4. Don’t Underestimate Your Short Game

Calibrating the short game is something that most beginners and amateurs fail to do because they’re all focused on the long game only. But neglecting your short game can prove to be quite detrimental as far as your golf scores are concerned.

Please note that the short game is all about choosing the right wedges. Even more so now since there’s this huge variety of wedges to buy these days. Now you may also want to know that pro-level golfers carry four wedges. So make sure that your selection or choice of wedges is well-suited to your set of skills.

Summing It Up – You Now Know the Good, Bad, and Average!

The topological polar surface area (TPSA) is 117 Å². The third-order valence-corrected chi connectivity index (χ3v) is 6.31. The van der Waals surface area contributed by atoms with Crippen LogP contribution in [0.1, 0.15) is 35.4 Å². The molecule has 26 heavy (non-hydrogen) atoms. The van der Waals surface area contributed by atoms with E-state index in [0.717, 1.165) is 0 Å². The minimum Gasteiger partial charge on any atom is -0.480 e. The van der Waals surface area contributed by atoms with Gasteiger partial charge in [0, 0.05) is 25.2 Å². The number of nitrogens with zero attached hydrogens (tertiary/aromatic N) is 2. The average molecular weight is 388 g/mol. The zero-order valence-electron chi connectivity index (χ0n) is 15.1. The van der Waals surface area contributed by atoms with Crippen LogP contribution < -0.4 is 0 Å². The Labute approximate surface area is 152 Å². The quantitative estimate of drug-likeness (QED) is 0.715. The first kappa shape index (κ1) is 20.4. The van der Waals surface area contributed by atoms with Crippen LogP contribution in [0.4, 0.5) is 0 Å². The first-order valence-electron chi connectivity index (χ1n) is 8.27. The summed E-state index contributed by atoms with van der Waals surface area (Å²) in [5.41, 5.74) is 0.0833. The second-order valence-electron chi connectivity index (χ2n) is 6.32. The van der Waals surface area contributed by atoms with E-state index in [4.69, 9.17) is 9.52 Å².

A ‘good’ golf score is below 90. An ‘average’ golf score is 100. And a ‘bad’ golf score is above 120. For women golfers though, the average is slightly higher (110-115).

Now let me also tell you, for the last and final time, that what may be a bad score for you might be a good one for another golfer. Meaning it all depends on your golf handicap. Every player is different, plays differently, expects different results, and has different goals. So it just doesn’t make any sense to compare and aim for what someone else has accomplished.

However, it is good to know average scores and yardages. So at least you have that in mind and can feel good to know that you’re inching closer to the desired numbers through some serious practice sessions.

Just don’t get too obsessed with these numbers – the ultimate aim is to have a fun and relaxing time on the turf. All the rest will follow with proper technique and form!